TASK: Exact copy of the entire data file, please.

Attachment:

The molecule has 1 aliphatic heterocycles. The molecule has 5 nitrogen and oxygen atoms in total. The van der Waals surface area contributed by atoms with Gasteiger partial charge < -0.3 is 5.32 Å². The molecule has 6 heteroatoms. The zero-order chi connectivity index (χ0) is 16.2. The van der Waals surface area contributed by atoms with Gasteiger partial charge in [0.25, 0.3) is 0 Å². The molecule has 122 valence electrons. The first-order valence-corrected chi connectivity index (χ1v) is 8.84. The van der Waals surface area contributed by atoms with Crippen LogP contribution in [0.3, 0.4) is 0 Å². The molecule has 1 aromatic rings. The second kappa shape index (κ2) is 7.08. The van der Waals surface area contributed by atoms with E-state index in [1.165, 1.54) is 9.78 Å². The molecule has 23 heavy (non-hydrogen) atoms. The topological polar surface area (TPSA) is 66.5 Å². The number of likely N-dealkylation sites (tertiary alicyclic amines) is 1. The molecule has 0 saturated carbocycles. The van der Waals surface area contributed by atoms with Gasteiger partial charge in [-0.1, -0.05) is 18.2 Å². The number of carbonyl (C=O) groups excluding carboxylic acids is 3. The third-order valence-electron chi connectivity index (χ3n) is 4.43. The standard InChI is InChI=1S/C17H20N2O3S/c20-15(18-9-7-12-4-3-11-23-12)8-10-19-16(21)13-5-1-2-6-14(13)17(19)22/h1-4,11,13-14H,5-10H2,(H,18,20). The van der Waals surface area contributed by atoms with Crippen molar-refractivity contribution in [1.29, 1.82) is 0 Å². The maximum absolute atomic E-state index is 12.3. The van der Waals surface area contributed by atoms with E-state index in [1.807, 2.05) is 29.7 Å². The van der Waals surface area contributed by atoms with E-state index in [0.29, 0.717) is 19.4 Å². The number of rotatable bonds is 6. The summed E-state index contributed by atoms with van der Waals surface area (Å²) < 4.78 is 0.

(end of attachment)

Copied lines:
The molecule has 1 aliphatic heterocycles. The molecule has 5 nitrogen and oxygen atoms in total. The van der Waals surface area contributed by atoms with Gasteiger partial charge < -0.3 is 5.32 Å². The molecule has 6 heteroatoms. The zero-order chi connectivity index (χ0) is 16.2. The van der Waals surface area contributed by atoms with Gasteiger partial charge in [0.25, 0.3) is 0 Å². The molecule has 122 valence electrons. The first-order valence-corrected chi connectivity index (χ1v) is 8.84. The van der Waals surface area contributed by atoms with Crippen LogP contribution in [0.3, 0.4) is 0 Å². The molecule has 1 aromatic rings. The second kappa shape index (κ2) is 7.08. The van der Waals surface area contributed by atoms with E-state index in [1.165, 1.54) is 9.78 Å². The molecule has 23 heavy (non-hydrogen) atoms. The topological polar surface area (TPSA) is 66.5 Å². The number of likely N-dealkylation sites (tertiary alicyclic amines) is 1. The molecule has 0 saturated carbocycles. The van der Waals surface area contributed by atoms with Gasteiger partial charge in [-0.1, -0.05) is 18.2 Å². The number of carbonyl (C=O) groups excluding carboxylic acids is 3. The third-order valence-electron chi connectivity index (χ3n) is 4.43. The standard InChI is InChI=1S/C17H20N2O3S/c20-15(18-9-7-12-4-3-11-23-12)8-10-19-16(21)13-5-1-2-6-14(13)17(19)22/h1-4,11,13-14H,5-10H2,(H,18,20). The van der Waals surface area contributed by atoms with Crippen molar-refractivity contribution in [1.29, 1.82) is 0 Å². The maximum absolute atomic E-state index is 12.3. The van der Waals surface area contributed by atoms with E-state index in [1.807, 2.05) is 29.7 Å². The van der Waals surface area contributed by atoms with E-state index in [0.29, 0.717) is 19.4 Å². The number of rotatable bonds is 6. The summed E-state index contributed by atoms with van der Waals surface area (Å²) < 4.78 is 0.